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Qual Health Res. 2012 Jan;22(1):89-102. doi: 10.1177/1049732311419865. Epub 2011 Aug 22.

A syndemic analysis of alcohol use and sexual risk behavior among tourism employees in Sosúa, Dominican Republic.

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  • 1Department of Health Behavior and Health Education, School of Public Health, University of Michigan, Ann Arbor, Michigan 48109, USA.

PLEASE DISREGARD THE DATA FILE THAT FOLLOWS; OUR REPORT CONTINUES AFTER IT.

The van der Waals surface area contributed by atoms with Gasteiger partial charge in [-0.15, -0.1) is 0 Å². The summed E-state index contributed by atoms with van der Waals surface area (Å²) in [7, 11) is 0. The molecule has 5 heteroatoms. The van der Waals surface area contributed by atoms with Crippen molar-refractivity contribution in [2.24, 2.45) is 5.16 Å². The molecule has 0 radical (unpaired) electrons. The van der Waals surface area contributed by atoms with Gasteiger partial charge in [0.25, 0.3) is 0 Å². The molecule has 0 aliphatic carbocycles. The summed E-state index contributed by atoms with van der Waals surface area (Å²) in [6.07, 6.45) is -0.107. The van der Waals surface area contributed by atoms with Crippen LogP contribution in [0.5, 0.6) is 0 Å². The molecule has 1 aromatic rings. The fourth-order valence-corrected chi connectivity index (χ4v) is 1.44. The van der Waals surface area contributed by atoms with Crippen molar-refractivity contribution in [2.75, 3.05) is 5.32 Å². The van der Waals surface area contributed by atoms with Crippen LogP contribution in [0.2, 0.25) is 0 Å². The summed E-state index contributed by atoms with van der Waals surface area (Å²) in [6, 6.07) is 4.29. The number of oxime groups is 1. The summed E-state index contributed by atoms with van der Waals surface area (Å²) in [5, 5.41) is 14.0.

The Dominican Republic has high rates of HIV infection and alcohol consumption. Unfortunately, little research has been focused on the broader sources of the synergy between these two health outcomes. We draw on syndemic theory to argue that alcohol consumption and sexual risk behavior are best analyzed within the context of culture and economy in Caribbean tourism spaces, which produce a synergy between apparently independent outcomes. We sampled 32 men and women working in the tourism industry at alcohol-serving establishments in Sosúa, Dominican Republic. Interviewees described alcohol consumption as an implicit requirement of tourism work, tourism industry business practices that foster alcohol consumption, and an intertwining relationship between alcohol and sexual commerce. The need to establish relationships with tourists, combined with the overconsumption of alcohol, contributed to a perceived loss of sexual control, which participants felt could impede condom use. Interventions should incorporate knowledge of the social context of tourism areas to mitigate the contextual factors that contribute to HIV infection and alcohol consumption among locals.

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